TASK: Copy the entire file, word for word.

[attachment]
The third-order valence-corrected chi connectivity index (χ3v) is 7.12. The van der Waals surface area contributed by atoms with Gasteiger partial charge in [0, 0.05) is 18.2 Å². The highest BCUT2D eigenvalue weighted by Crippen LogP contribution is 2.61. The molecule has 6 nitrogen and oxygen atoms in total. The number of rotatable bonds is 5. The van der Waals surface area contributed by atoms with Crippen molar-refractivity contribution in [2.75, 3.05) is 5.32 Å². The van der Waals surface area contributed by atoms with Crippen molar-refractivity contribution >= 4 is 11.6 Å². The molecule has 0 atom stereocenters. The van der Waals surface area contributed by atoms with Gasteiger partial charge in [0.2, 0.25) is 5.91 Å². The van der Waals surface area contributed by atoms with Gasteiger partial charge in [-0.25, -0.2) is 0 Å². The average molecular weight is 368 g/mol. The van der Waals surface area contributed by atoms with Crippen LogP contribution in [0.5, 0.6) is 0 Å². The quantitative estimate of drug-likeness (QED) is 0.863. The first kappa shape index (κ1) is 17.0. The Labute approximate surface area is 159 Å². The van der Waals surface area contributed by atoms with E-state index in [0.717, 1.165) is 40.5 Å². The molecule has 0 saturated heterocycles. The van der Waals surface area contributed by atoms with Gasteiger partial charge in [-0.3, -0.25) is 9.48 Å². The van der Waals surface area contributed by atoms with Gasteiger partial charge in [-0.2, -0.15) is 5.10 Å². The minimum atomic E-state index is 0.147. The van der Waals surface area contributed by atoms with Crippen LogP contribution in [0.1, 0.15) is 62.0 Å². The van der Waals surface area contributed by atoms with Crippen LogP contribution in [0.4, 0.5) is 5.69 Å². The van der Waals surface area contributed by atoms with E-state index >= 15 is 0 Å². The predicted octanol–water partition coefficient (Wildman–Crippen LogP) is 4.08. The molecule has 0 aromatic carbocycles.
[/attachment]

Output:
The third-order valence-corrected chi connectivity index (χ3v) is 7.12. The van der Waals surface area contributed by atoms with Gasteiger partial charge in [0, 0.05) is 18.2 Å². The highest BCUT2D eigenvalue weighted by Crippen LogP contribution is 2.61. The molecule has 6 nitrogen and oxygen atoms in total. The number of rotatable bonds is 5. The van der Waals surface area contributed by atoms with Crippen molar-refractivity contribution in [2.75, 3.05) is 5.32 Å². The van der Waals surface area contributed by atoms with Crippen molar-refractivity contribution >= 4 is 11.6 Å². The molecule has 0 atom stereocenters. The van der Waals surface area contributed by atoms with Gasteiger partial charge in [0.2, 0.25) is 5.91 Å². The van der Waals surface area contributed by atoms with Gasteiger partial charge in [-0.25, -0.2) is 0 Å². The average molecular weight is 368 g/mol. The van der Waals surface area contributed by atoms with Crippen LogP contribution in [0.5, 0.6) is 0 Å². The quantitative estimate of drug-likeness (QED) is 0.863. The first kappa shape index (κ1) is 17.0. The Labute approximate surface area is 159 Å². The van der Waals surface area contributed by atoms with E-state index in [0.717, 1.165) is 40.5 Å². The molecule has 0 saturated heterocycles. The van der Waals surface area contributed by atoms with Gasteiger partial charge in [-0.3, -0.25) is 9.48 Å². The van der Waals surface area contributed by atoms with Gasteiger partial charge in [-0.2, -0.15) is 5.10 Å². The minimum atomic E-state index is 0.147. The van der Waals surface area contributed by atoms with Crippen LogP contribution in [0.1, 0.15) is 62.0 Å². The van der Waals surface area contributed by atoms with Crippen LogP contribution in [0.4, 0.5) is 5.69 Å². The van der Waals surface area contributed by atoms with E-state index >= 15 is 0 Å². The predicted octanol–water partition coefficient (Wildman–Crippen LogP) is 4.08. The molecule has 0 aromatic carbocycles.